I followed conventional wisdom in my twenties. Doing what everyone said I should be doing. From a career perspective that meant getting a job and climbing that corporate ladder as fast as possible. It’s fair to say that as a generation, we boomer’s measured success by the speed at which we checked off the boxes, and specifically how fast we ramped up our income, with bonus points for a prestigious title. Our parents generation was known for an obsession with “keeping up with the Joneses.” If the neighbors got a colour TV, everyone on the street had to have one. New car? Spend all day Saturday washing it so your neighbors could see how successful you were. Then the race was one to catch up with you. We boomers took it to the next level. The hell with “keeping up with the Joneses”. The goal was to kick everyone else to the curb and climb to the top of the pile. The concept of servant leadership would have been laughed at. It was a dog eat dog balls to the wall workplace. We epitomized the “nice guys finish last” lifestyle. That was corporate life in the 80’s and early 90’s. I know because it almost killed me.

All around me people were living lies. Male bosses were routinely having affairs with female subordinates, although affair is probably too strong of a word. The wives were still on their arms at all the big events. Alcohol flowed freely so we could pretend that the price we were paying was worth the paycheck, and corporate mergers created the perfect opportunity to get rid of employees without cause. Look, I’m not saying this was the case for everyone. I am saying that it was reality for one hell of a lot of people.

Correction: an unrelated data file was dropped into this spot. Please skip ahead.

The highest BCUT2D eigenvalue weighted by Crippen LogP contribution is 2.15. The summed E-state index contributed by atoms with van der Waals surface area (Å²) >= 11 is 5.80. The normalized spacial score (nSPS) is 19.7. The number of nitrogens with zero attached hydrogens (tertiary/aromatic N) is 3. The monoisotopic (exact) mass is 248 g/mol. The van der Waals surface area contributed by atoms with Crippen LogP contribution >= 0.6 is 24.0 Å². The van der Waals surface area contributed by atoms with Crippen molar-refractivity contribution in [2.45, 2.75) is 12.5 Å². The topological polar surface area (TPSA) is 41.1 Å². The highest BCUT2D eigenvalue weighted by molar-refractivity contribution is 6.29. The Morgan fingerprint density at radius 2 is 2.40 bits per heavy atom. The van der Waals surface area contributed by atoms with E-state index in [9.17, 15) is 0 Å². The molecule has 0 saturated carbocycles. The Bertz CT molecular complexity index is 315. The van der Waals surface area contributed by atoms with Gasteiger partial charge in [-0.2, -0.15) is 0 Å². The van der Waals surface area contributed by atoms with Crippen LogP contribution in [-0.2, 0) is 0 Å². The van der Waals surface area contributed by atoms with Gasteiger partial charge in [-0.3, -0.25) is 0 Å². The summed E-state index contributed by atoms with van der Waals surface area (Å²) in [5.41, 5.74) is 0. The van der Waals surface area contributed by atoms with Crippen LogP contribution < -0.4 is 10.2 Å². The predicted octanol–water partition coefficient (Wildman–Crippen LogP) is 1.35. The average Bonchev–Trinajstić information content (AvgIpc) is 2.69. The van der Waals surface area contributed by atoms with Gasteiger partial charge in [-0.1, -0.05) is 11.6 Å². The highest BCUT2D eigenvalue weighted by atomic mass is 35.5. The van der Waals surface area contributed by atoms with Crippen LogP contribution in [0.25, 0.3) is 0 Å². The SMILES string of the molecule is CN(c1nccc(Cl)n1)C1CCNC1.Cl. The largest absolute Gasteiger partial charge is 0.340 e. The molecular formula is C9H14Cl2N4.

That’s why I get really pissed off when my fellow boomers start complaining about lazy, entitled millennials who don’t want to put in the work.  How dare they waste time thinking about silly little things like the environment? So what if we’ve seen a massive redistribution of wealth with the big winners being the top 1%? And can you believe it, they actually want to know why the work they do is important! We all started at the bottom and worked our way up. Now these youngsters want everything handed to them on a silver platter. AND they want us to beg them to do the work.

Seriously? We should be giving the entire generation a standing ovation. They had the courage to stand up and confront conventional wisdom. Instead of listening to all our advice (anyone for some more kool-aid) this generation decided that they really didn’t want to live their parents life. They were also smart enough to see that the social contract with big employers is broken. The system is set up to lock people into jobs they don’t like where they can be let go on a moment’s notice. And they are smart enough to see that while technology has advanced, the same can’t be said for humankind.